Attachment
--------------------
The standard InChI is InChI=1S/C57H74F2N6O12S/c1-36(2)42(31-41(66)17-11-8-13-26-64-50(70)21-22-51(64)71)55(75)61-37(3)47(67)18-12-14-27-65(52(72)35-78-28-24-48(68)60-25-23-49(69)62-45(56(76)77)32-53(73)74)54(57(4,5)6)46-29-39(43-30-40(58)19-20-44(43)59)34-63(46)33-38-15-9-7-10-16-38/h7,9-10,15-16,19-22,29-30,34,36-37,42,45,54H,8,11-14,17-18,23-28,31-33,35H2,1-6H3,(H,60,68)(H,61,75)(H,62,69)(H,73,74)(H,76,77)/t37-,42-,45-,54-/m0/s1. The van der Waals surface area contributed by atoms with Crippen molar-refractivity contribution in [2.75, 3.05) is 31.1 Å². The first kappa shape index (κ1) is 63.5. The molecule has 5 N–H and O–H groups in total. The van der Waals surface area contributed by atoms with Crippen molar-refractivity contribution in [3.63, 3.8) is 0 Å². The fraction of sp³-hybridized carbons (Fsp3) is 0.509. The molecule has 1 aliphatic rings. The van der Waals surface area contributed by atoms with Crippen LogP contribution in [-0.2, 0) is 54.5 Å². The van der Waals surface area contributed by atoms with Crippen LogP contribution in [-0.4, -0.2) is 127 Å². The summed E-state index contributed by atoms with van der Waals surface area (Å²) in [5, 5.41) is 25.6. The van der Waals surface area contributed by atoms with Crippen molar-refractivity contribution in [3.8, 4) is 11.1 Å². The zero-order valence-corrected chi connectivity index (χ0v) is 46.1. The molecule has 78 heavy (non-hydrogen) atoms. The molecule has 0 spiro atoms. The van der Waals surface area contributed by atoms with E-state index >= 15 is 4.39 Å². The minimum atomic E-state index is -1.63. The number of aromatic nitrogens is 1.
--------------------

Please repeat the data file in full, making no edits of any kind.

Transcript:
The standard InChI is InChI=1S/C57H74F2N6O12S/c1-36(2)42(31-41(66)17-11-8-13-26-64-50(70)21-22-51(64)71)55(75)61-37(3)47(67)18-12-14-27-65(52(72)35-78-28-24-48(68)60-25-23-49(69)62-45(56(76)77)32-53(73)74)54(57(4,5)6)46-29-39(43-30-40(58)19-20-44(43)59)34-63(46)33-38-15-9-7-10-16-38/h7,9-10,15-16,19-22,29-30,34,36-37,42,45,54H,8,11-14,17-18,23-28,31-33,35H2,1-6H3,(H,60,68)(H,61,75)(H,62,69)(H,73,74)(H,76,77)/t37-,42-,45-,54-/m0/s1. The van der Waals surface area contributed by atoms with Crippen molar-refractivity contribution in [2.75, 3.05) is 31.1 Å². The first kappa shape index (κ1) is 63.5. The molecule has 5 N–H and O–H groups in total. The van der Waals surface area contributed by atoms with Crippen molar-refractivity contribution in [3.63, 3.8) is 0 Å². The fraction of sp³-hybridized carbons (Fsp3) is 0.509. The molecule has 1 aliphatic rings. The van der Waals surface area contributed by atoms with Crippen LogP contribution in [-0.2, 0) is 54.5 Å². The van der Waals surface area contributed by atoms with Crippen LogP contribution in [-0.4, -0.2) is 127 Å². The summed E-state index contributed by atoms with van der Waals surface area (Å²) in [5, 5.41) is 25.6. The van der Waals surface area contributed by atoms with Crippen molar-refractivity contribution in [3.8, 4) is 11.1 Å². The zero-order valence-corrected chi connectivity index (χ0v) is 46.1. The molecule has 78 heavy (non-hydrogen) atoms. The molecule has 0 spiro atoms. The van der Waals surface area contributed by atoms with E-state index >= 15 is 4.39 Å². The minimum atomic E-state index is -1.63. The number of aromatic nitrogens is 1.